Thus there is a positive probability that the trajectory of $N_3$ is identically equal to $0$, whereas this almost never occur for a Poisson process.

## A possible rephrasement of your question

Maybe you need to rephrase your problem ? We could imagine the following variant. Two sequences $(X_n)$ and $(Y_n)$ of independent Bernoulli random variables are given. For each $n$, we color the $n$-th event of $N_1$ in blue if $X_n=1$, in red if $X_n=0$. Then $N_3$ is the Poisson process defined by the blue events. We do the similar construction for $N_4$ with $(Y_n)$. Moreover you assume a dependence between $X_n$ and $Y_n$. @NeilG's construction does not match your problem because this dependence appears nowhere in his answer; you clearly start with a construction based on a dependent "coloring".

I have not tried to assess the distribution of $N_3+N_4$ with the construction above.

## Showing the dependency between $N_3$ and $N_4$

Clearly, @NeilG's answer cannot be correct because it does not take into account the dependence assumption (actually his strangely upvoted answer has nothing to do with your question). So let's have a first look at my rephrasement of your question and let's show that $N_3$ and $N_4$ are dependent. Denote by $T_1$, $T_2$, $\ldots$ the jumping times of $N_1$ and by $T'_1$, $T'_2$, $\ldots$ the jumping times of $N_2$. With my notations above, the first jumping time of $N_3$ is $T_S$ where $S=\min\{n\geq 1 \mid X_n=1\}$ and similarly the first jumping time of $N_3$ is $T'_{S'}$ where $S'=\min\{n\geq 1 \mid Y_n=1\}$. Let's have a look at the joint distribution of $T_S$ and $T'_{S'}$: $$\Pr(T_S \in \mathrm{d}x, T'_{S'} \in \mathrm{d}x') = \sum_{k,k'} \Pr(T_k \in \mathrm{d}x, T'_{k'} \in \mathrm{d}x') \Pr(S=k,S'=k').$$ One has $\Pr(T_k \in \mathrm{d}x, T'_{k'} \in \mathrm{d}x')=\Pr(T_k \in \mathrm{d}x) \Pr(T'_{k'} \in \mathrm{d}x')$ but $\Pr(S=k,S'=k') \neq \Pr(S=k)\Pr(S'=k')$ in general by your dependence assumption. I don't continue the calculation, but we see that the equality $\Pr(T_S \in \mathrm{d}x, T'_{S'} \in \mathrm{d}x') = \Pr(T_S \in \mathrm{d}x) \Pr(T'_{S'} \in \mathrm{d}x')$ is not expected, which implies that $N_3$ and $N_4$ are not independent.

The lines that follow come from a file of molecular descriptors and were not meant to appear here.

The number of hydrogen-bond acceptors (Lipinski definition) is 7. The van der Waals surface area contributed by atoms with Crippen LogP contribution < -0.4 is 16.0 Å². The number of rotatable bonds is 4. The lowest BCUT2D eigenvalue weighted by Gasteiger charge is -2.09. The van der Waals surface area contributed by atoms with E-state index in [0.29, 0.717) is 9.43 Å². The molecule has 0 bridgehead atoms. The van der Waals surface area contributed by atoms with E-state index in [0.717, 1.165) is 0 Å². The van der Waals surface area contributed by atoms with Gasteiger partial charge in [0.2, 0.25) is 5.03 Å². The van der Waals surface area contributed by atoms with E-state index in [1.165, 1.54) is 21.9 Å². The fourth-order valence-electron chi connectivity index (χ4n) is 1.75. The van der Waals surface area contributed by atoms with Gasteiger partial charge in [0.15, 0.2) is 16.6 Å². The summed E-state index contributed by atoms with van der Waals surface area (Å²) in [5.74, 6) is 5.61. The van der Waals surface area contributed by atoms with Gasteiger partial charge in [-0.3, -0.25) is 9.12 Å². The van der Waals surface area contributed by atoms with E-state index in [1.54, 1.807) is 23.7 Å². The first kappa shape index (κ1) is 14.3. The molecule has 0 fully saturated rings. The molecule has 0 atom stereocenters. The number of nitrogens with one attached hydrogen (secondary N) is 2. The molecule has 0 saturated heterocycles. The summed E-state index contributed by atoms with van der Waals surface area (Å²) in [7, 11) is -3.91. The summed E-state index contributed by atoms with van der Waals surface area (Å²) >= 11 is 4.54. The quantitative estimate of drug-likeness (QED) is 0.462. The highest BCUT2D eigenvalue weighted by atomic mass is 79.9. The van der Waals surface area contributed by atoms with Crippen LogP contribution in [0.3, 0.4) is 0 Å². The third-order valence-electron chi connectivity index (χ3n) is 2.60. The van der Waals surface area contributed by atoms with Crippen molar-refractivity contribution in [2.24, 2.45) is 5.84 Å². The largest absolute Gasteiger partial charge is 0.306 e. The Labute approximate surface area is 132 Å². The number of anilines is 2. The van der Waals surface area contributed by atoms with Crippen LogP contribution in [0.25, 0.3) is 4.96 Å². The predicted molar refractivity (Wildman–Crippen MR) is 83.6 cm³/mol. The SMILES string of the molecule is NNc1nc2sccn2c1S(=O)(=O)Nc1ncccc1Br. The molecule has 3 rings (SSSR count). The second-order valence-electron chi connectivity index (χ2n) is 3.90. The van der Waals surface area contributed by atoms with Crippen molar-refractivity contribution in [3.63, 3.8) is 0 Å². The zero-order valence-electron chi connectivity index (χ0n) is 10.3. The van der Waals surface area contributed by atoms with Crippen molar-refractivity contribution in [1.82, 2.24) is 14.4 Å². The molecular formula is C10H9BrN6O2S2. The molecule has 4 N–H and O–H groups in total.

• Stéphane, $N_{3}(t)$ is a classical thinning Poisson process in this problem. $N_{3}(t)$ is thinned by the following procedure: $N_{1}(t)$ is retained with probability $p$, here $p=P{v_{1}<c}$. – bruce May 31 '13 at 1:53
• @bruce Don't you agree that according to the statement you have given one has $N_3(t) \equiv 0$ when $V_1 \geq c$ ? – Stéphane Laurent May 31 '13 at 5:43
• @bruce To construct a thinning Poisson process one need to classify each event as "red" or "blue", each independently of the other. This is not possible with your assumptions: you have only one classifier (the random variable $V_1$). The second part of my answer is a construction of thinning Poisson processes with correlated classifiers for $N_1$ and $N_2$, that seems to be close to what you have in mind (and NeilG use independent classifiers). – Stéphane Laurent May 31 '13 at 5:52
• @bruce If there's only one $V_1$, that makes no sense to say that there is a realization of $V_1$ for each event. Do you understand ? So I really think the second part of my answer clarifies your question. – Stéphane Laurent May 31 '13 at 7:58
• @ Stéphane You statement describe my problem more clearly. Thank you very much. The question seems difficult for me now, and I will read more literatures on Poisson process approximation and Stein's method. – bruce May 31 '13 at 8:14

I am assuming that we can just replace $v_1, v_2, c$ with a Bernoulli random variable $B$ with probability $p$, which we use to accept events since $v_1$ and $v_2$ are almost surely not sampled at the same time.

The superposition of $N_3$ and $N_4$ are a Poisson process and are equal to $N_5$ by the colouring and superposition theorems.